Take it from Olivia Matter: It’s important to check your DMs.
After all, it can take just one important message to lead a dance student to a rehearsal, and then suddenly onto the set of a new Netflix movie.
“Senior Year” is a new comedy starring Rebel Wilson which will premiere on Friday, May 13. In the film, Wilson plays a cheerleader who falls into a coma in the year 2002 and wakes up in 2022, ready to reclaim her spot among the high school hierarchy.
Among the ranks of the modern-day cheerleading squad is Matter, who moved from Landisville to Atlanta, Georgia, just as COVID-19 came to the US in March 2020. Prior to the move, Matter spent the majority of her teen years at Morton’s Dance Center in Landisville, where she studied under the tutelage of owner Elijah Morton.
Soon after moving to Atlanta, Matter began taking lessons at Dance 411 from instructor Brooke Bowe. After only a few months at the school, which also has its own in-house talent agency, Matter received that fateful Direct Message.
The email led to an audition, and the audition led quickly on to securing the role – with rehearsals to follow only a week and a half later.
“I moved to Atlanta to be a better dancer and had been in competitive dancing in the prior years,” Matter explains. “(Acting)wasn’t even on my radar. I had just moved here and was still training and finding my way. It was something that I didn’t expect to experience so soon. ”
While Matter wasn’t a cheerleader in high school, she says she quickly picked up on the requisite skills thanks to Bowe, who is serving as assistant choreographer and Wilson’s stunt-double and the film’s main choreographer, Aakomon Jones.
“That was something where I was thinking, ‘Wow, maybe I missed out on something as a kid because being a cheerleader is amazing,” Matter says. “(Bowe) said,
Though the line was somewhat blurred between roles, Matter says that the majority of the “squad” came from Dance 411, which helped her to be more comfortable on her first movie set. While her character doesn’t have a given name, Matter says that she was encouraged to be herself, which ultimately created the feeling that she was simply playing a version of herself on screen.
As for the film’s star, Matter says that she was already a fan of Rebel Wilson going in but left the experience an even bigger fan.
“She is wonderful and extremely funny,” Matter says. “The energy in the room was always good, because the choreographer had worked with her on all of the ‘Pitch Perfect movies.’ Everything flowed really nicely. The first day, she was in rehearsal with us and had just gotten off of a plane from London. She had an excellent work ethic and jumped right in with us. ”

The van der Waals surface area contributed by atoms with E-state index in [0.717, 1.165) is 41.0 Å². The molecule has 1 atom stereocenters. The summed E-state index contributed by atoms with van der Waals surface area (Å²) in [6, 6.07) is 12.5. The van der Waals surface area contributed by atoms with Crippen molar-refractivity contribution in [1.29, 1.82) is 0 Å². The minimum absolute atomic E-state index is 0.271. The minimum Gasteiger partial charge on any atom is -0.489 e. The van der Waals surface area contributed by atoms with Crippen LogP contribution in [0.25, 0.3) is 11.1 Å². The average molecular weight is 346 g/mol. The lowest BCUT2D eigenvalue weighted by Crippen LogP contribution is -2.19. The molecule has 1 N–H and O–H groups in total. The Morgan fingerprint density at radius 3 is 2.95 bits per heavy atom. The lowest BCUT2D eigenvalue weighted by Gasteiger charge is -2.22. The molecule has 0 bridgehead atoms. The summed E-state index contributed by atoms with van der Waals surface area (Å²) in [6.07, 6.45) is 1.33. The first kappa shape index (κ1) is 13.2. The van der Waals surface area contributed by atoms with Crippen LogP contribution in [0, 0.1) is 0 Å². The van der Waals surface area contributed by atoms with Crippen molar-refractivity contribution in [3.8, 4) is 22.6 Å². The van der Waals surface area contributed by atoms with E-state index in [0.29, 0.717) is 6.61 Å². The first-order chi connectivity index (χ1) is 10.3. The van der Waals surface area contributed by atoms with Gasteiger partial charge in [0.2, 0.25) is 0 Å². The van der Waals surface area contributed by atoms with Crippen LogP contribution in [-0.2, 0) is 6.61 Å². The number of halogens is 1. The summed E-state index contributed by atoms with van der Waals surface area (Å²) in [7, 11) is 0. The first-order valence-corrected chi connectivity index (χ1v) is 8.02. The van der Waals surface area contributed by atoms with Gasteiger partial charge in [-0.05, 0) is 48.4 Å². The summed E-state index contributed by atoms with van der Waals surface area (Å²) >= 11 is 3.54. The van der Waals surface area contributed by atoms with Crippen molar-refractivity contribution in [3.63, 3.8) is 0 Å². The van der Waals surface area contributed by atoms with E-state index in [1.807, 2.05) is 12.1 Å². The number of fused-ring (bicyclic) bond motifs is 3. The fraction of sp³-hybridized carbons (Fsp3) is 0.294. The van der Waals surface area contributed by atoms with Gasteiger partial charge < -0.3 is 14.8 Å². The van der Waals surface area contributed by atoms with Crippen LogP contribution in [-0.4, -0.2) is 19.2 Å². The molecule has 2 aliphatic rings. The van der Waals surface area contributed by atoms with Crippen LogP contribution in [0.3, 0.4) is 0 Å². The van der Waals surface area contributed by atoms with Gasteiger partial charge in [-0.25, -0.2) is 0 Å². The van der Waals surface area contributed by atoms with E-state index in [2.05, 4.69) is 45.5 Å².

Matter’s appreciation of work ethic comes in part from her years with Morton, who says in his 10 years of teaching at his studio, she is one of only a handful of students with the requisite drive to succeed as a dancer.
“Although there are dancers that want to do it recreationally or up until their senior year, they can still look at this and say ‘Wow, what a milestone.’” Morton says of Matter’s success. “There is no end all be all, and I’m sure Olivia would tell you – she’s at the pinnacle of her dance right now, but there’s a bigger door of opportunity ready to open up that she doesn’t even know yet. ”
Matter is indeed up in the air about her next moves, be they on a dance floor or soundstage or in a concert hall. Just in considering all the paths she could go on, Matter rattles off potential careers like choreographer, music video dancer and actress.
However, her time working on “Senior Year” might lead to another possibility that Matter had not even considered before she set foot on set.
“I found a new passion for fitness (on set), being on the film opened my eyes towards the potential for stunt work as well as dancing, since they all go hand in hand,” Matter says.
The May 15 premiere of “Senior Year” will not only be the public’s first time seeing the completed film, but also Matter’s. While there is currently no plan for a watch party, Matter says that she’s excited to take the lessons she learned on set and apply them to whatever role she dances her way into next.
“With this experience, to come home – I grew up as a dancer at Morton’s, I was there for eight years – and share my experiences with everyone, the younger dancers, has been one of the most rewarding things, ”Matter says. “As much as every one of those kids loves dance, it’s not something that everyone wants to go on to do, like a college football player. So, for the kids who are looking to make this their profession, I want to tell them, it is real, it can be a possibility, you just have to keep going and take big chances. ”